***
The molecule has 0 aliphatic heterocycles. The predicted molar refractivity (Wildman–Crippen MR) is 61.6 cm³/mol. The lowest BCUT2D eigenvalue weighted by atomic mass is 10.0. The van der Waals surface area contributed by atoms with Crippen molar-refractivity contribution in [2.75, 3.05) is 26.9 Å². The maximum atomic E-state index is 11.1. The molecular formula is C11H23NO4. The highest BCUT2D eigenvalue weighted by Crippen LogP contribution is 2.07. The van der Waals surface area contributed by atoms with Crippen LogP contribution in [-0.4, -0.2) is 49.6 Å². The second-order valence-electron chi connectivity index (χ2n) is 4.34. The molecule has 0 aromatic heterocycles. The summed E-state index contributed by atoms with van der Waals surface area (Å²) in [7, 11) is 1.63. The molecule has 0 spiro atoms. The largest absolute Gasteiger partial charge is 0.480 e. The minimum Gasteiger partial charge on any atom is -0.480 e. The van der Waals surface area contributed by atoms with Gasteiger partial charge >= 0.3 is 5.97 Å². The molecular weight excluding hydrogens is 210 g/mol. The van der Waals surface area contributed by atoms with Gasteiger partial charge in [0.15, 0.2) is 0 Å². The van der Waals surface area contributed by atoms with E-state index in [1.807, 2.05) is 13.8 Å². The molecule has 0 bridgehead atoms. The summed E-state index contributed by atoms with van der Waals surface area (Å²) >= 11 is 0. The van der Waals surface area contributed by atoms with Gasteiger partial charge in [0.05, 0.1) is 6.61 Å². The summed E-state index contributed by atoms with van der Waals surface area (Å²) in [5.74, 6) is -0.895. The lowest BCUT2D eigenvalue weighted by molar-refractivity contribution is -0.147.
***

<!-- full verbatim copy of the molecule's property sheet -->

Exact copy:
The molecule has 0 aliphatic heterocycles. The predicted molar refractivity (Wildman–Crippen MR) is 61.6 cm³/mol. The lowest BCUT2D eigenvalue weighted by atomic mass is 10.0. The van der Waals surface area contributed by atoms with Crippen molar-refractivity contribution in [2.75, 3.05) is 26.9 Å². The maximum atomic E-state index is 11.1. The molecular formula is C11H23NO4. The highest BCUT2D eigenvalue weighted by Crippen LogP contribution is 2.07. The van der Waals surface area contributed by atoms with Crippen LogP contribution in [-0.4, -0.2) is 49.6 Å². The second-order valence-electron chi connectivity index (χ2n) is 4.34. The molecule has 0 aromatic heterocycles. The summed E-state index contributed by atoms with van der Waals surface area (Å²) in [7, 11) is 1.63. The molecule has 0 spiro atoms. The largest absolute Gasteiger partial charge is 0.480 e. The minimum Gasteiger partial charge on any atom is -0.480 e. The van der Waals surface area contributed by atoms with Gasteiger partial charge >= 0.3 is 5.97 Å². The molecular weight excluding hydrogens is 210 g/mol. The van der Waals surface area contributed by atoms with Gasteiger partial charge in [0.15, 0.2) is 0 Å². The van der Waals surface area contributed by atoms with E-state index in [1.807, 2.05) is 13.8 Å². The molecule has 0 bridgehead atoms. The summed E-state index contributed by atoms with van der Waals surface area (Å²) >= 11 is 0. The van der Waals surface area contributed by atoms with Gasteiger partial charge in [0.05, 0.1) is 6.61 Å². The summed E-state index contributed by atoms with van der Waals surface area (Å²) in [5.74, 6) is -0.895. The lowest BCUT2D eigenvalue weighted by molar-refractivity contribution is -0.147.